How to enable SecureLogin with a standalone Java application

  • 7008769
  • 09-Jun-2011
  • 21-Mar-2017

Environment

Novell SecureLogin 7.x
NetIQ SecureLogin 8.x

Situation

A standalone JAVA application is defined here as an application that does not rely on the system installed Java Runtime Environment. Instead the application includes it's own JRE which will be invoked when the application is executed. When NSL is installed on a workstation the installation program will attempt to locate and modify the system wide JRE, typically found in the path of \Program Files\Java. Programs that contain their own JRE will not be found by the installation routine and will not be modified to interact with SecureLogin. The purpose of this TID is to provide information on how to manually configure the components necessary to enable NSL interaction with the standalone JRE when invoked.

Resolution

The JRE for the system or any standalone Jave application will consist of the folders bin and lib. In the bin folder you should find the JRE executables such as java.exe and javaw.exe. The lib folder will contain the Java libraries (jar files) and support/configuration modules. NSL will modify the contents of the JRE's lib folder.
 
For example the system wide JRE version 6 would be located in the path of:
c:\Program Files\Java\jre6
 
In this folder you should find:
c:\Program Files\Java\jre6\bin
c:\Program Files\Java\jre6\lib
 
The challenge to enabling a standalone Java application, is locating the Java components within the NSL distribution.
 
The easiest method is to install NSL on a workstation where the system wide JRE has been installed. When the NSL installation completes the files necessary to enable the standalone Java application will be located within the installed JRE path of c:\Program Files\Java\jre6\lib.
 
Another option is to extract the NSL MSI package using msiexec with the syntax:
msiexec /a PathToMSIFile /qb TARGETDIR=DirectoryToExtractTo
 
Another option is to use a tool similar to "LessMSIerables" which is a GUI utility for Windows that allows you to browse MSI packages and extract their content.
 
To enable a standalone Java application locate the lib folder of the applications JRE and make the following modifications.
 
You can simply copy over the following properties file from the modified system JRE in the path specified above or
create/modify the file "accessibility.properties" with the following line:
assistive_technologies=com.actividentity.sso.javasso.awt_swing.JavaSSOHook
 
Copy over the following properties file from the modified system JRE in the path specified above or create/modify the file "awt.properties" with the following line:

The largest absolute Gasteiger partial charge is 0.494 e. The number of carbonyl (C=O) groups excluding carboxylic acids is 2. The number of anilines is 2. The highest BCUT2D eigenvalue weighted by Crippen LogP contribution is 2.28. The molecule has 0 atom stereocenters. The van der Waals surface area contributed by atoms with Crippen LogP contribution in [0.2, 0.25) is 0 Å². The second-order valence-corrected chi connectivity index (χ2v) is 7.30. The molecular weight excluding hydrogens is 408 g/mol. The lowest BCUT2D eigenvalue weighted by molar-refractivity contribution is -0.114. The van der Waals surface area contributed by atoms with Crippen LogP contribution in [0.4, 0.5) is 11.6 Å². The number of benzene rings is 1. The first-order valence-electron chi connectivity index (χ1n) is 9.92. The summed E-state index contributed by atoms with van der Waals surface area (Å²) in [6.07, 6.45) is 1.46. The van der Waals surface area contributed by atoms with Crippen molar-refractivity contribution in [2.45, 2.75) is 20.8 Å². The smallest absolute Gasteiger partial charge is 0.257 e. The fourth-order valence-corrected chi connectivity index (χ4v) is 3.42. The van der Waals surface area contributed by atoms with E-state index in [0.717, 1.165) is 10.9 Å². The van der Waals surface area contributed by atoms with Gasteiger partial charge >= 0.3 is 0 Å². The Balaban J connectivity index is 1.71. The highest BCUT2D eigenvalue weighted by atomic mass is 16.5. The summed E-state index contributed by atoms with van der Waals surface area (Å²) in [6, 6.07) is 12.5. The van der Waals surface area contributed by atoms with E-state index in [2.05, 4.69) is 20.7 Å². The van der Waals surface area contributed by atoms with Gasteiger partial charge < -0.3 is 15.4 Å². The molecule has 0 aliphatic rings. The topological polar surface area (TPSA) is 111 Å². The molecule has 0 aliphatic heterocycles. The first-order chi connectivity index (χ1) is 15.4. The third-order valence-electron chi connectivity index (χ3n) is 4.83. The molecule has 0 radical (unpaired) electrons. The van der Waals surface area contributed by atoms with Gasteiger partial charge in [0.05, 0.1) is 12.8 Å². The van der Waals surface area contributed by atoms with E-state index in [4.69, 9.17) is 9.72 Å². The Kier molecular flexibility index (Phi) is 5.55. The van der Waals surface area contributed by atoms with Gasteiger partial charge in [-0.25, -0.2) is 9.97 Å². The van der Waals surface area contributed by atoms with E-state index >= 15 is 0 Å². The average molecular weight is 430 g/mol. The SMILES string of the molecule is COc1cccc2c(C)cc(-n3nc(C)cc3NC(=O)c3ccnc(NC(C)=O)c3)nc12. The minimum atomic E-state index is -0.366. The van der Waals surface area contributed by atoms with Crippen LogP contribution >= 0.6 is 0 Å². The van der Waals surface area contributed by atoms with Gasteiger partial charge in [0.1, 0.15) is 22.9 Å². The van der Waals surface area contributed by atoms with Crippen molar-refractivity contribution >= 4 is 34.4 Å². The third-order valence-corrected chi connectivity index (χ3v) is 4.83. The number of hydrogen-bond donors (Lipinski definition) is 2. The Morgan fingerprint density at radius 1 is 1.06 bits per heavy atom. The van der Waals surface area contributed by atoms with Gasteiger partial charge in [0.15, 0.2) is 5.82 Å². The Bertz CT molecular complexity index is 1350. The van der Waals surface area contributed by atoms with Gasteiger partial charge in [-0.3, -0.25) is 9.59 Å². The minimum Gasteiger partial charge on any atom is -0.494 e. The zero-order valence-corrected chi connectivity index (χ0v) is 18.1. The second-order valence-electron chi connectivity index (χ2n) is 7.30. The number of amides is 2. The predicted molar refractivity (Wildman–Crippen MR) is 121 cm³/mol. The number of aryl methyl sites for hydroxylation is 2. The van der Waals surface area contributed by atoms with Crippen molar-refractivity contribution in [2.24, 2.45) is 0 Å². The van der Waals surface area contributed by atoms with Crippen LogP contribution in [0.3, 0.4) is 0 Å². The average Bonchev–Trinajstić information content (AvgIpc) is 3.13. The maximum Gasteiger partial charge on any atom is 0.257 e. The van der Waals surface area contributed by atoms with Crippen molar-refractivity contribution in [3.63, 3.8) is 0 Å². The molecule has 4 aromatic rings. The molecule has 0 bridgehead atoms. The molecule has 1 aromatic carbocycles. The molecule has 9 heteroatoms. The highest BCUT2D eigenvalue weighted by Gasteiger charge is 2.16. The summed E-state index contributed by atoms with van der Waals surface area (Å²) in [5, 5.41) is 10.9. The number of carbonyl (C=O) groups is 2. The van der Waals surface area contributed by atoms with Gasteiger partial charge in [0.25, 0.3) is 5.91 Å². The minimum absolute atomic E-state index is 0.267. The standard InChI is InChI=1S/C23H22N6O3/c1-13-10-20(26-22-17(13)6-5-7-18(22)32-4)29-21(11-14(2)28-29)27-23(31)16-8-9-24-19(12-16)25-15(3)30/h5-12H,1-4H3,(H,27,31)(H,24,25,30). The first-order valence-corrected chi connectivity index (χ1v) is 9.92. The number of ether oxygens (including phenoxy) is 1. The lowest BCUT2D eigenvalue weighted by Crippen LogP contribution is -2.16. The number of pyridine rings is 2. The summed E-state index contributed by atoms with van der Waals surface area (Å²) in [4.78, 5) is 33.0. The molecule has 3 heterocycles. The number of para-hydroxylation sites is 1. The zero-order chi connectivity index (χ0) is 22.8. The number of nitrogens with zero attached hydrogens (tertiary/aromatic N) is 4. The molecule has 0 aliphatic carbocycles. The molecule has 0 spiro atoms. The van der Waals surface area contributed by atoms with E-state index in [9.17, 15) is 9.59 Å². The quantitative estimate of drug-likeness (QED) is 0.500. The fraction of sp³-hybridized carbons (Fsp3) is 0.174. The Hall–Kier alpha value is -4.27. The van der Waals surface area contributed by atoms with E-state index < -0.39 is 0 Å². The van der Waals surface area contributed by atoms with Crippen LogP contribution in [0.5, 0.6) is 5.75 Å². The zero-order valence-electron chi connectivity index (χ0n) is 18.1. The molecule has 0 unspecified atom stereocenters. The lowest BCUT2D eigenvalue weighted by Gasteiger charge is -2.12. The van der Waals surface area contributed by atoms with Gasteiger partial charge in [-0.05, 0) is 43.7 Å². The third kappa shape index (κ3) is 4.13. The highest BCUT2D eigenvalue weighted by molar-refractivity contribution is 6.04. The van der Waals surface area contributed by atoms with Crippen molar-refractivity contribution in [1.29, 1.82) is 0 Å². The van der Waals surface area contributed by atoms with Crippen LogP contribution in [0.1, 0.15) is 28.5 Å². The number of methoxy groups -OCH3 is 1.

AWT.assistive_technologies=com.actividentity.sso.javasso.awt_swing.JavaSSOHook
 
These properties files will instruct the JRE to load the NSL components necessary to interface (hook into) with SecureLogin.
 
Finally we would need to copy the necessary Java libraries to the applications JRE.
 
Copy the files jaccess.jar, javasso.jar, and xbean.jar to the lib\ext folder.
 
For example:
c:\Program Files\Java\jre6\lib\ext
 
After these modifications have been made you must restart the application so that it invokes a new instance of the JRE. When the applications JRE loads it will load the libraries contained in the lib\ext folder. It will then process the properties files. The entries in the properties files will instruct the JRE what specific NSL function to call. When the NSL function is called the cooresponding NSL Java component will notify the NSL broker module with the correct events and information to interact with the Java application.

Additional Information

Note that most documentation will point you to the following registry key and value.
HKEY_LOCAL_MACHINE\SOFTWARE\Protocom\SecureLogin\JavaSSO
JREInstallDir              REG_SZ              c:\Program Files\Java\jre6
 
Note that the value should reflect the path to the system wide JRE. This registry key is automatically set by the NSL client when it loads and initializes on the workstation. Since the applications JRE is not running during this process then this registry key is not updated. You could add this path to the registry key but you would find that upon the next load of NSL the key is set back to it's original value (application JRE path removed). This is not a problem since the JRE will load the appropriate libraries at load time. The NSL client itself doesn't rely on this registry key to interact with the JRE. It is just informational to show what JRE's were found during initialization only.

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